<p>The fate of Brazil’s embattled president, Dilma Rousseff now lies in the hands of the country’s senate which is expected to vote on the matter of her possible impeachment later today. </p> <p>Rousseff who has vowed not to resign from her position is battling to stay on as the country’s leader. </p> <p>If senators vote in favour of her impeachment, which has already been given the green light by a special commission set up to look into the matter, she will be suspended from office and put on trial for breaking the country’s budget laws.</p> <p>Rousseff told a crowd of female supporters: “Without doubt, we are going through a time when the people feel that we’re making history. The history of this country.” </p> <blockquote class="twitter-tweet" data-lang="en"><p lang="en" dir="ltr">Brazil Senate set to vote on Rousseff impeachment <a href="https://t.co/FvUbm7UJP1">https://t.co/FvUbm7UJP1</a> <a href="https://t.co/06f0VkF5Rq">pic.twitter.com/06f0VkF5Rq</a></p>— Reuters Top News (@Reuters) <a href="https://twitter.com/Reuters/status/730247565275500544">May 11, 2016</a></blockquote> <script async src="//platform.twitter.com/widgets.js" charset="utf-8"></script> <p>Eduardo Cardozo, Brazil’s Attorney General in a last minute bid to save the president, called on the Supreme Court on Tuesday to annul the impeachment proceedings which he argues are politically motivated and without legal basis. </p> <p>Those who want Dilma Rouseff out, accuse her of corruption and hold her responsible for the country’s recession. </p> <p>Her supporters on the other hand, have described the impeachment as a political coup against a democratically elected government. </p> <p><strong><em>Reuters</em></strong></p>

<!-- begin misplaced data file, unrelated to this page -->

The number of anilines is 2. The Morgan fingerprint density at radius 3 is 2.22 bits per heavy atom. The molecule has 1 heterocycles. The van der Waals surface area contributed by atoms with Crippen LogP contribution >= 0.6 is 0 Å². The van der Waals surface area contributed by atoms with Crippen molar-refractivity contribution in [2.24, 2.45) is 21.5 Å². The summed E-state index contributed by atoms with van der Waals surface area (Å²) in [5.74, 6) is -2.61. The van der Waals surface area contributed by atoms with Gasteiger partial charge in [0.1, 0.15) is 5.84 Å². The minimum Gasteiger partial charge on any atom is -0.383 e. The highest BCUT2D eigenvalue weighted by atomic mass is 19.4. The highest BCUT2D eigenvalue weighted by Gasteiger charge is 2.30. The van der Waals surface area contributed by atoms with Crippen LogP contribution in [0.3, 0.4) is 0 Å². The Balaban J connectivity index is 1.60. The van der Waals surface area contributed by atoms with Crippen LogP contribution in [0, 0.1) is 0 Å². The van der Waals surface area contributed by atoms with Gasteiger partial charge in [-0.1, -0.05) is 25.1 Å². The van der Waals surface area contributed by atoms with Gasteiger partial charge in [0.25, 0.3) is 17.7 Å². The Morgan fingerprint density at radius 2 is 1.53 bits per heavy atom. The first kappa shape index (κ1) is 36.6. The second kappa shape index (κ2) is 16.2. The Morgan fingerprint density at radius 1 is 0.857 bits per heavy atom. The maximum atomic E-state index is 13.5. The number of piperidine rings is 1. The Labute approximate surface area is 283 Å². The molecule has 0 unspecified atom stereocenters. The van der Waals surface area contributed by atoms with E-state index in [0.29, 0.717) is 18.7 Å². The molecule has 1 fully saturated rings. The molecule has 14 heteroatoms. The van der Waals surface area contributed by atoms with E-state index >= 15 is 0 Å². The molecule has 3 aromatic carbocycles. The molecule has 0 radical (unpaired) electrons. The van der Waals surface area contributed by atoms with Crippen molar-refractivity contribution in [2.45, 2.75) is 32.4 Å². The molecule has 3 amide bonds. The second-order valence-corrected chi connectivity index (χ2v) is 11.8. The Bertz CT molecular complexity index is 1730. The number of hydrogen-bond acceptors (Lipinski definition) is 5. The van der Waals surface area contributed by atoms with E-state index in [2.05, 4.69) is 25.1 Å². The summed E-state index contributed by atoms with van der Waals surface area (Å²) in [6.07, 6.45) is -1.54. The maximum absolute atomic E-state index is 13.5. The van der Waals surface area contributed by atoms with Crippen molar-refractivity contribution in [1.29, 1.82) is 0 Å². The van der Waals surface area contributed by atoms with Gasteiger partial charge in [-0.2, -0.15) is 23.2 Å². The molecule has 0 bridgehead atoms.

Without doubt, we are going through a time when the people feel that we're making history. The history of this country.